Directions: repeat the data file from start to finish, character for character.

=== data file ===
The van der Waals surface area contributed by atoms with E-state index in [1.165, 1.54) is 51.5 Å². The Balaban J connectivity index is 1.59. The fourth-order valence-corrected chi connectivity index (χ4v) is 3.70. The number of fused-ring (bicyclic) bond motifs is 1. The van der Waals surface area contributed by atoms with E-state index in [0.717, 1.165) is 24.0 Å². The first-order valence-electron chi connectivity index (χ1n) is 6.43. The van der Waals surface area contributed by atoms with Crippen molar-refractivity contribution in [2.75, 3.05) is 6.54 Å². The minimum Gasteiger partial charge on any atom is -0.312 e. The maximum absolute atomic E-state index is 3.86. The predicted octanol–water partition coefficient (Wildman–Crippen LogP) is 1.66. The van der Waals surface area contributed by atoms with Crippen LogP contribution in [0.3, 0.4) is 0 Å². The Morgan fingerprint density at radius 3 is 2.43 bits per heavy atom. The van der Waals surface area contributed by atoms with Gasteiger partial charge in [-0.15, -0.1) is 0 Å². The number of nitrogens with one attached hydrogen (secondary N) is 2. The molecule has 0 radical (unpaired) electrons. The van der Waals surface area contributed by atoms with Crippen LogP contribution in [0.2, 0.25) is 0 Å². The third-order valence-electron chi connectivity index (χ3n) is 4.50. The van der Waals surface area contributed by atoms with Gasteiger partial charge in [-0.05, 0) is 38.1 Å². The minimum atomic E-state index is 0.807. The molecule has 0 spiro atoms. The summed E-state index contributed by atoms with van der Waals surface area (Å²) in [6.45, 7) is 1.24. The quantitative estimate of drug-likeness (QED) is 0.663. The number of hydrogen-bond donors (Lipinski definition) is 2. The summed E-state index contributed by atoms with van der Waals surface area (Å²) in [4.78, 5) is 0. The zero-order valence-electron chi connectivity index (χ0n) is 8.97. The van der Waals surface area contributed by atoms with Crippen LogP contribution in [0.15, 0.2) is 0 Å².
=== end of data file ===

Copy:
The van der Waals surface area contributed by atoms with E-state index in [1.165, 1.54) is 51.5 Å². The Balaban J connectivity index is 1.59. The fourth-order valence-corrected chi connectivity index (χ4v) is 3.70. The number of fused-ring (bicyclic) bond motifs is 1. The van der Waals surface area contributed by atoms with E-state index in [0.717, 1.165) is 24.0 Å². The first-order valence-electron chi connectivity index (χ1n) is 6.43. The van der Waals surface area contributed by atoms with Crippen molar-refractivity contribution in [2.75, 3.05) is 6.54 Å². The minimum Gasteiger partial charge on any atom is -0.312 e. The maximum absolute atomic E-state index is 3.86. The predicted octanol–water partition coefficient (Wildman–Crippen LogP) is 1.66. The van der Waals surface area contributed by atoms with Crippen LogP contribution in [0.3, 0.4) is 0 Å². The Morgan fingerprint density at radius 3 is 2.43 bits per heavy atom. The van der Waals surface area contributed by atoms with Gasteiger partial charge in [-0.15, -0.1) is 0 Å². The number of nitrogens with one attached hydrogen (secondary N) is 2. The molecule has 0 radical (unpaired) electrons. The van der Waals surface area contributed by atoms with Crippen LogP contribution in [0.2, 0.25) is 0 Å². The third-order valence-electron chi connectivity index (χ3n) is 4.50. The van der Waals surface area contributed by atoms with Gasteiger partial charge in [-0.05, 0) is 38.1 Å². The minimum atomic E-state index is 0.807. The molecule has 0 spiro atoms. The summed E-state index contributed by atoms with van der Waals surface area (Å²) in [6.45, 7) is 1.24. The quantitative estimate of drug-likeness (QED) is 0.663. The number of hydrogen-bond donors (Lipinski definition) is 2. The summed E-state index contributed by atoms with van der Waals surface area (Å²) in [4.78, 5) is 0. The zero-order valence-electron chi connectivity index (χ0n) is 8.97. The van der Waals surface area contributed by atoms with Crippen LogP contribution in [0.15, 0.2) is 0 Å².